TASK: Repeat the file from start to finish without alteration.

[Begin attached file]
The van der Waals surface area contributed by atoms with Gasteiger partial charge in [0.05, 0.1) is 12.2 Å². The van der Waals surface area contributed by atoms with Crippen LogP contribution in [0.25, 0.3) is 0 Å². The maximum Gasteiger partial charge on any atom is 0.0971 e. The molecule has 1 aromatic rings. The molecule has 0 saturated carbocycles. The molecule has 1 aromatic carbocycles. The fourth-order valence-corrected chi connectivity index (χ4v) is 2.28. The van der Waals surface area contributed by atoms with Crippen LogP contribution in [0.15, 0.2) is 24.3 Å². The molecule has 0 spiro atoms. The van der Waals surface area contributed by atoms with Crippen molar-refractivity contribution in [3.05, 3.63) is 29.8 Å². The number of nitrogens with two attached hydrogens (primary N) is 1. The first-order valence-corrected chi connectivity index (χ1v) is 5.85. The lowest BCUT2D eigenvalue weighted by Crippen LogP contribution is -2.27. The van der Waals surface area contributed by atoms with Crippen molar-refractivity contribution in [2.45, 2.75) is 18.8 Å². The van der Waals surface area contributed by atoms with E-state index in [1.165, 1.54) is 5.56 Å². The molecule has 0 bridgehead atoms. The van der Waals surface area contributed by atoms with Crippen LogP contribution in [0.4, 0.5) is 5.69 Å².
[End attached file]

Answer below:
The van der Waals surface area contributed by atoms with Gasteiger partial charge in [0.05, 0.1) is 12.2 Å². The van der Waals surface area contributed by atoms with Crippen LogP contribution in [0.25, 0.3) is 0 Å². The maximum Gasteiger partial charge on any atom is 0.0971 e. The molecule has 1 aromatic rings. The molecule has 0 saturated carbocycles. The molecule has 1 aromatic carbocycles. The fourth-order valence-corrected chi connectivity index (χ4v) is 2.28. The van der Waals surface area contributed by atoms with Crippen LogP contribution in [0.15, 0.2) is 24.3 Å². The molecule has 0 spiro atoms. The van der Waals surface area contributed by atoms with Crippen molar-refractivity contribution in [3.05, 3.63) is 29.8 Å². The number of nitrogens with two attached hydrogens (primary N) is 1. The first-order valence-corrected chi connectivity index (χ1v) is 5.85. The lowest BCUT2D eigenvalue weighted by Crippen LogP contribution is -2.27. The van der Waals surface area contributed by atoms with Crippen molar-refractivity contribution in [2.45, 2.75) is 18.8 Å². The van der Waals surface area contributed by atoms with E-state index in [1.165, 1.54) is 5.56 Å². The molecule has 0 bridgehead atoms. The van der Waals surface area contributed by atoms with Crippen LogP contribution in [0.4, 0.5) is 5.69 Å².